Naming conflicts or hijacking
Apple has adopted the first-come, first-served principle in subsequent versions of iOS (iOS 11), so that if the same URL scheme is used, only the app that was installed first will be launched. However, an attacker can still exploit this vulnerability in other ways.
Opening method is banned
WeChat and QQ have banned URL Scheme from opening apps, but they each maintain a whitelist, so if Scheme is not on that whitelist, then the app cannot be opened from within their app (if it is blocked then the user can only open the app from within the browser in the top right corner)
iOS Universal Links
Universal Link is one of the new features of iOS9 introduced by Apple at WWDC. This feature is similar to deep linking and makes it easy to launch your client app (with an app installed on your phone) directly by opening an Https link. This new feature provides an excellent user experience when seamlessly linking web-apps compared to the URL Scheme used previously.
When your app supports Universal Link, when a user clicks on a link they can jump to your website and get a seamless redirect to the corresponding app, without the need to go through Safari. If your app does not support it, the link will open in Safari.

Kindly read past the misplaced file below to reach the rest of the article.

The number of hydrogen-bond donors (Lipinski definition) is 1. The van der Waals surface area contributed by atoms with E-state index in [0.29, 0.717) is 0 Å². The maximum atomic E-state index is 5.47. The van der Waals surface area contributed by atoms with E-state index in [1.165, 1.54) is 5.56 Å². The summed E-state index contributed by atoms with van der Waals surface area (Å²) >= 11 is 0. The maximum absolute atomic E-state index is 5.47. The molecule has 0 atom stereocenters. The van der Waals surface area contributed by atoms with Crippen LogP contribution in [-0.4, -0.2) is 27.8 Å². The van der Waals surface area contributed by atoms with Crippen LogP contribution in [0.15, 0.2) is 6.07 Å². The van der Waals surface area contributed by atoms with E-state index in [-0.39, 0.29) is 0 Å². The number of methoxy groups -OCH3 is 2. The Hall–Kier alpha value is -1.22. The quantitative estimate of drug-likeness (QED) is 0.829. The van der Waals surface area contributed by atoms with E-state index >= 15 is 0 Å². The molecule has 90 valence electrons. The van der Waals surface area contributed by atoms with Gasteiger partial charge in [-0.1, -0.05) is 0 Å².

Using Universal Link allows users to pull up the corresponding APP in the Safari browser or in the webview of another APP, as well as using the corresponding function within the APP to drive users to the APP. What does this look like? For example, you have a user browsing your company’s website in safari, and you have your app installed on your phone; Universal Link enables the user to open your app directly when they open a detail page and reach the corresponding content page in the app to perform the action they want (e.g. view a news item, view the details of a product, etc.). The Universal Link allows the user to open a detail page of your app and go directly to the corresponding content page in the app to perform the action they want (e.g. view a news item, view a product detail, etc.). For example, if you go to the Taobao website in Safari and click on the app, the Universal Link is used to pull up the Taobao app.